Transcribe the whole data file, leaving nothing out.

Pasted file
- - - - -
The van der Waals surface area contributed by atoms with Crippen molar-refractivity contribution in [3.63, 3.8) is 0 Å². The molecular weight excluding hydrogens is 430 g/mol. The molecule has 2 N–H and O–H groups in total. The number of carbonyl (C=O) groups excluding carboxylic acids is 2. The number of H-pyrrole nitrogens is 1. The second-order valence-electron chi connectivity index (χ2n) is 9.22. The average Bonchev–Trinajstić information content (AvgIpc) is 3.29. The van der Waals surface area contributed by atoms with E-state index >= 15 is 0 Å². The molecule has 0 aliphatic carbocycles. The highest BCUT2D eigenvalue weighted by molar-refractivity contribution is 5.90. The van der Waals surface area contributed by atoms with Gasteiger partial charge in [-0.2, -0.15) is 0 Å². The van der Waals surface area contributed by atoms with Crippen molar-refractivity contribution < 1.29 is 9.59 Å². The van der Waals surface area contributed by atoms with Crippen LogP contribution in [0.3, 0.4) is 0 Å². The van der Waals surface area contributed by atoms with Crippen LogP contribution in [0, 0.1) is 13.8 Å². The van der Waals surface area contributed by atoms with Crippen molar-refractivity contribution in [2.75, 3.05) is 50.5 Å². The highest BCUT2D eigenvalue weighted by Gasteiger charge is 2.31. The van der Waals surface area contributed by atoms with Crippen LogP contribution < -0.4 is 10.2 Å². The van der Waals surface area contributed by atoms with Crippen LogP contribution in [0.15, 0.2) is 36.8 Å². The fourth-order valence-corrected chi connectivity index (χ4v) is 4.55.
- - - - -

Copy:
The van der Waals surface area contributed by atoms with Crippen molar-refractivity contribution in [3.63, 3.8) is 0 Å². The molecular weight excluding hydrogens is 430 g/mol. The molecule has 2 N–H and O–H groups in total. The number of carbonyl (C=O) groups excluding carboxylic acids is 2. The number of H-pyrrole nitrogens is 1. The second-order valence-electron chi connectivity index (χ2n) is 9.22. The average Bonchev–Trinajstić information content (AvgIpc) is 3.29. The van der Waals surface area contributed by atoms with E-state index >= 15 is 0 Å². The molecule has 0 aliphatic carbocycles. The highest BCUT2D eigenvalue weighted by molar-refractivity contribution is 5.90. The van der Waals surface area contributed by atoms with Gasteiger partial charge in [-0.2, -0.15) is 0 Å². The van der Waals surface area contributed by atoms with Crippen molar-refractivity contribution < 1.29 is 9.59 Å². The van der Waals surface area contributed by atoms with Crippen LogP contribution in [0.3, 0.4) is 0 Å². The van der Waals surface area contributed by atoms with Crippen LogP contribution in [0, 0.1) is 13.8 Å². The van der Waals surface area contributed by atoms with Crippen molar-refractivity contribution in [2.75, 3.05) is 50.5 Å². The highest BCUT2D eigenvalue weighted by Gasteiger charge is 2.31. The van der Waals surface area contributed by atoms with Crippen LogP contribution < -0.4 is 10.2 Å². The van der Waals surface area contributed by atoms with Crippen LogP contribution in [0.15, 0.2) is 36.8 Å². The fourth-order valence-corrected chi connectivity index (χ4v) is 4.55.